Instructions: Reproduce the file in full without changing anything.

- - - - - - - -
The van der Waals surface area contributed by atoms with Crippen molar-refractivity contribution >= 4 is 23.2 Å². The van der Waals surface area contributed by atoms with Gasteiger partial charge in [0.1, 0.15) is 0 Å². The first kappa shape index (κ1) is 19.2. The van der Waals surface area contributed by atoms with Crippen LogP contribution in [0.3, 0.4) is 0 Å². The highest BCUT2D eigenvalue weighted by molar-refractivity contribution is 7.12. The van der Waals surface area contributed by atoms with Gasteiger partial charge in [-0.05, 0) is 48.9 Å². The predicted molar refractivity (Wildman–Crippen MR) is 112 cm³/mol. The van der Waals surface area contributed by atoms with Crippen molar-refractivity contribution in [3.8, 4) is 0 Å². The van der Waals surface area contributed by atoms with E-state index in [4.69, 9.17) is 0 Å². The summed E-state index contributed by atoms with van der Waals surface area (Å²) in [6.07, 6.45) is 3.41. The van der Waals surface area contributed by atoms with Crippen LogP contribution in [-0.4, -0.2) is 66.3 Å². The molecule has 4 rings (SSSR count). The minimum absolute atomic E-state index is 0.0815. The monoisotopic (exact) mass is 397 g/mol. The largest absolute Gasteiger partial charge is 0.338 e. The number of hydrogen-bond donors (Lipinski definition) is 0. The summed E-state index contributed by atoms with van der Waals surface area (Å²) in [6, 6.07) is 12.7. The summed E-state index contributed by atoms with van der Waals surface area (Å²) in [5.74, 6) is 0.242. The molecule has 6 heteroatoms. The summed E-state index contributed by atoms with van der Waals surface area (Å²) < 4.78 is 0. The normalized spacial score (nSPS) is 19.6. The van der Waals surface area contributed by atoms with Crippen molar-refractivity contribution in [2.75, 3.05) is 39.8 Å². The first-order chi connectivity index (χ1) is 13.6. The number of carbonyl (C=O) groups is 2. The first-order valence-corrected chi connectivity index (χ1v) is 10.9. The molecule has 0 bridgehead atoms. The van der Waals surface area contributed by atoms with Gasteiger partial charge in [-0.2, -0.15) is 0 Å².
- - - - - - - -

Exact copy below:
The van der Waals surface area contributed by atoms with Crippen molar-refractivity contribution >= 4 is 23.2 Å². The van der Waals surface area contributed by atoms with Gasteiger partial charge in [0.1, 0.15) is 0 Å². The first kappa shape index (κ1) is 19.2. The van der Waals surface area contributed by atoms with Crippen LogP contribution in [0.3, 0.4) is 0 Å². The highest BCUT2D eigenvalue weighted by molar-refractivity contribution is 7.12. The van der Waals surface area contributed by atoms with Gasteiger partial charge in [-0.05, 0) is 48.9 Å². The predicted molar refractivity (Wildman–Crippen MR) is 112 cm³/mol. The van der Waals surface area contributed by atoms with Crippen molar-refractivity contribution in [3.8, 4) is 0 Å². The van der Waals surface area contributed by atoms with E-state index in [4.69, 9.17) is 0 Å². The summed E-state index contributed by atoms with van der Waals surface area (Å²) in [6.07, 6.45) is 3.41. The van der Waals surface area contributed by atoms with Crippen LogP contribution in [-0.4, -0.2) is 66.3 Å². The molecule has 4 rings (SSSR count). The minimum absolute atomic E-state index is 0.0815. The monoisotopic (exact) mass is 397 g/mol. The largest absolute Gasteiger partial charge is 0.338 e. The number of hydrogen-bond donors (Lipinski definition) is 0. The summed E-state index contributed by atoms with van der Waals surface area (Å²) in [6, 6.07) is 12.7. The summed E-state index contributed by atoms with van der Waals surface area (Å²) in [5.74, 6) is 0.242. The molecule has 6 heteroatoms. The summed E-state index contributed by atoms with van der Waals surface area (Å²) < 4.78 is 0. The normalized spacial score (nSPS) is 19.6. The van der Waals surface area contributed by atoms with Crippen molar-refractivity contribution in [2.75, 3.05) is 39.8 Å². The first-order chi connectivity index (χ1) is 13.6. The number of carbonyl (C=O) groups is 2. The first-order valence-corrected chi connectivity index (χ1v) is 10.9. The molecule has 0 bridgehead atoms. The van der Waals surface area contributed by atoms with Gasteiger partial charge in [-0.2, -0.15) is 0 Å².